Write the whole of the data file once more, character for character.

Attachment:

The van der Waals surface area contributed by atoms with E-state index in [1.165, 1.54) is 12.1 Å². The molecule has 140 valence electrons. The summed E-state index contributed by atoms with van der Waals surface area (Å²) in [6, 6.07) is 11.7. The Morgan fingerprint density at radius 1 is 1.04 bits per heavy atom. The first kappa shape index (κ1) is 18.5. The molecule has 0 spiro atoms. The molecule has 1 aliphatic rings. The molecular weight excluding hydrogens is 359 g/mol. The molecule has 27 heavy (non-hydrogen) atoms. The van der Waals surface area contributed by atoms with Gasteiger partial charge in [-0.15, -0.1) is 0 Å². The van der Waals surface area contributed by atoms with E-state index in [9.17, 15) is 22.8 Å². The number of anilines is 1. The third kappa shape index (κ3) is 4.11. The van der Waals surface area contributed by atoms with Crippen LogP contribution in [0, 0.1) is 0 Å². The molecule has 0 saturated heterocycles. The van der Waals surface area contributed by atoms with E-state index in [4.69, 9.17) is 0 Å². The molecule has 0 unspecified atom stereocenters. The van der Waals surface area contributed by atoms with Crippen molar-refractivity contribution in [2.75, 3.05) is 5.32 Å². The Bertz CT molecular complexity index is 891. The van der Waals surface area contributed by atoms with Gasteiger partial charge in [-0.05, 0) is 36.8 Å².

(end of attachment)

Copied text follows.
The van der Waals surface area contributed by atoms with E-state index in [1.165, 1.54) is 12.1 Å². The molecule has 140 valence electrons. The summed E-state index contributed by atoms with van der Waals surface area (Å²) in [6, 6.07) is 11.7. The Morgan fingerprint density at radius 1 is 1.04 bits per heavy atom. The first kappa shape index (κ1) is 18.5. The molecule has 0 spiro atoms. The molecule has 1 aliphatic rings. The molecular weight excluding hydrogens is 359 g/mol. The molecule has 27 heavy (non-hydrogen) atoms. The van der Waals surface area contributed by atoms with Gasteiger partial charge in [-0.15, -0.1) is 0 Å². The van der Waals surface area contributed by atoms with E-state index in [9.17, 15) is 22.8 Å². The number of anilines is 1. The third kappa shape index (κ3) is 4.11. The van der Waals surface area contributed by atoms with Crippen LogP contribution in [0, 0.1) is 0 Å². The molecule has 0 saturated heterocycles. The van der Waals surface area contributed by atoms with E-state index in [4.69, 9.17) is 0 Å². The molecule has 0 unspecified atom stereocenters. The van der Waals surface area contributed by atoms with Crippen molar-refractivity contribution in [2.75, 3.05) is 5.32 Å². The Bertz CT molecular complexity index is 891. The van der Waals surface area contributed by atoms with Gasteiger partial charge in [-0.05, 0) is 36.8 Å².